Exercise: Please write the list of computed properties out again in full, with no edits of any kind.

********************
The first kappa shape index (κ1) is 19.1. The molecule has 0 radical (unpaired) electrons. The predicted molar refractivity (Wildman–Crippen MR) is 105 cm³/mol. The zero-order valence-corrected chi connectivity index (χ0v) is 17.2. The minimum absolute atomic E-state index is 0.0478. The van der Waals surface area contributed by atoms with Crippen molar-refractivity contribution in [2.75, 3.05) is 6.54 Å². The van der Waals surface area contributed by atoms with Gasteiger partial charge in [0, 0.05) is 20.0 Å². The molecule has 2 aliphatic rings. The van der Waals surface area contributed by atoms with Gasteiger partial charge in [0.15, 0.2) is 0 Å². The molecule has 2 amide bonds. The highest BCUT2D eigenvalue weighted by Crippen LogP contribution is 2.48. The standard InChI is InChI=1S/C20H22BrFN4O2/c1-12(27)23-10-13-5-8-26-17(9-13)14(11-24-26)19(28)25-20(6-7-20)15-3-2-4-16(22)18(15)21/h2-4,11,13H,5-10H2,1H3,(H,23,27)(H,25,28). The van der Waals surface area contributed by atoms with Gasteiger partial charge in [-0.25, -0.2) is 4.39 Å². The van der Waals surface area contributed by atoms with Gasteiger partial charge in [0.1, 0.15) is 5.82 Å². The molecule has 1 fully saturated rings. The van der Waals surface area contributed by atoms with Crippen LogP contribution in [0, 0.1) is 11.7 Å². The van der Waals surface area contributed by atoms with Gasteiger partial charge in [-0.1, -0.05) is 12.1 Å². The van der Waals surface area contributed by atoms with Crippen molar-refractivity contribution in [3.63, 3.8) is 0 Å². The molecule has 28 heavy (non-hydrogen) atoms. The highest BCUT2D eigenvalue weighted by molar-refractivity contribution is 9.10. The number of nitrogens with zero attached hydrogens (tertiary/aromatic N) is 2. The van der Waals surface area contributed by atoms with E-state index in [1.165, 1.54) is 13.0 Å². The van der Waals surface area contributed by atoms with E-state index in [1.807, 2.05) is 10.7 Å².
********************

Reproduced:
The first kappa shape index (κ1) is 19.1. The molecule has 0 radical (unpaired) electrons. The predicted molar refractivity (Wildman–Crippen MR) is 105 cm³/mol. The zero-order valence-corrected chi connectivity index (χ0v) is 17.2. The minimum absolute atomic E-state index is 0.0478. The van der Waals surface area contributed by atoms with Crippen molar-refractivity contribution in [2.75, 3.05) is 6.54 Å². The van der Waals surface area contributed by atoms with Gasteiger partial charge in [0, 0.05) is 20.0 Å². The molecule has 2 aliphatic rings. The van der Waals surface area contributed by atoms with Gasteiger partial charge in [0.15, 0.2) is 0 Å². The molecule has 2 amide bonds. The highest BCUT2D eigenvalue weighted by Crippen LogP contribution is 2.48. The standard InChI is InChI=1S/C20H22BrFN4O2/c1-12(27)23-10-13-5-8-26-17(9-13)14(11-24-26)19(28)25-20(6-7-20)15-3-2-4-16(22)18(15)21/h2-4,11,13H,5-10H2,1H3,(H,23,27)(H,25,28). The van der Waals surface area contributed by atoms with Gasteiger partial charge in [-0.25, -0.2) is 4.39 Å². The van der Waals surface area contributed by atoms with Gasteiger partial charge in [0.1, 0.15) is 5.82 Å². The molecule has 1 fully saturated rings. The van der Waals surface area contributed by atoms with Crippen LogP contribution in [0, 0.1) is 11.7 Å². The van der Waals surface area contributed by atoms with Gasteiger partial charge in [-0.1, -0.05) is 12.1 Å². The van der Waals surface area contributed by atoms with Crippen molar-refractivity contribution in [3.63, 3.8) is 0 Å². The molecule has 28 heavy (non-hydrogen) atoms. The highest BCUT2D eigenvalue weighted by molar-refractivity contribution is 9.10. The number of nitrogens with zero attached hydrogens (tertiary/aromatic N) is 2. The van der Waals surface area contributed by atoms with E-state index in [1.165, 1.54) is 13.0 Å². The van der Waals surface area contributed by atoms with E-state index in [1.807, 2.05) is 10.7 Å².